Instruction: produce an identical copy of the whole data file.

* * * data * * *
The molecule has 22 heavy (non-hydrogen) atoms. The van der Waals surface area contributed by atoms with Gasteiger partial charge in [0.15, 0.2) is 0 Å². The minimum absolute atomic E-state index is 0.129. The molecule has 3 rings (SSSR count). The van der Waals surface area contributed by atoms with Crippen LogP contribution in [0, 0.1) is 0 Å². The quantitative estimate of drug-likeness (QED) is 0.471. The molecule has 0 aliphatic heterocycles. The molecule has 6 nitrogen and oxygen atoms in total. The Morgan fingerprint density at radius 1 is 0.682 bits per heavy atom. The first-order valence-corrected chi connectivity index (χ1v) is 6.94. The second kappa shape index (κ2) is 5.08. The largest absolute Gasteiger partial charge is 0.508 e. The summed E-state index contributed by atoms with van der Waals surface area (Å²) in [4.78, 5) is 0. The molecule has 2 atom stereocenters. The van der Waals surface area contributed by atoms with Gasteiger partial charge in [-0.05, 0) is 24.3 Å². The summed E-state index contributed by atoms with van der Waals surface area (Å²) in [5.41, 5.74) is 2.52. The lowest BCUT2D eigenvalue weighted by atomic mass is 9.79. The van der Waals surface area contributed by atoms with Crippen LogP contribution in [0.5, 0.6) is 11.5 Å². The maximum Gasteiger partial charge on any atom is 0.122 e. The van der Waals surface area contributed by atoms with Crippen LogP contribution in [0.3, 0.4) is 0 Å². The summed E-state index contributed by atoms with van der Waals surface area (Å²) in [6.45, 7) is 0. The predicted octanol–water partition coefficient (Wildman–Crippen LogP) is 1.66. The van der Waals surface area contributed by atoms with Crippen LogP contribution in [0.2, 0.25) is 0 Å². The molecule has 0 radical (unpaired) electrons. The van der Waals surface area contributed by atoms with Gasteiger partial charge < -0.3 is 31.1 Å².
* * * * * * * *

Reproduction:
The molecule has 22 heavy (non-hydrogen) atoms. The van der Waals surface area contributed by atoms with Gasteiger partial charge in [0.15, 0.2) is 0 Å². The minimum absolute atomic E-state index is 0.129. The molecule has 3 rings (SSSR count). The van der Waals surface area contributed by atoms with Crippen LogP contribution in [0, 0.1) is 0 Å². The quantitative estimate of drug-likeness (QED) is 0.471. The molecule has 0 aliphatic heterocycles. The molecule has 6 nitrogen and oxygen atoms in total. The Morgan fingerprint density at radius 1 is 0.682 bits per heavy atom. The first-order valence-corrected chi connectivity index (χ1v) is 6.94. The second kappa shape index (κ2) is 5.08. The largest absolute Gasteiger partial charge is 0.508 e. The summed E-state index contributed by atoms with van der Waals surface area (Å²) in [4.78, 5) is 0. The molecule has 2 atom stereocenters. The van der Waals surface area contributed by atoms with Gasteiger partial charge in [-0.05, 0) is 24.3 Å². The summed E-state index contributed by atoms with van der Waals surface area (Å²) in [5.41, 5.74) is 2.52. The lowest BCUT2D eigenvalue weighted by atomic mass is 9.79. The van der Waals surface area contributed by atoms with Crippen LogP contribution in [0.5, 0.6) is 11.5 Å². The maximum Gasteiger partial charge on any atom is 0.122 e. The van der Waals surface area contributed by atoms with Crippen LogP contribution in [0.3, 0.4) is 0 Å². The summed E-state index contributed by atoms with van der Waals surface area (Å²) in [6.45, 7) is 0. The predicted octanol–water partition coefficient (Wildman–Crippen LogP) is 1.66. The van der Waals surface area contributed by atoms with Crippen LogP contribution in [0.2, 0.25) is 0 Å². The molecule has 0 radical (unpaired) electrons. The van der Waals surface area contributed by atoms with Gasteiger partial charge < -0.3 is 31.1 Å².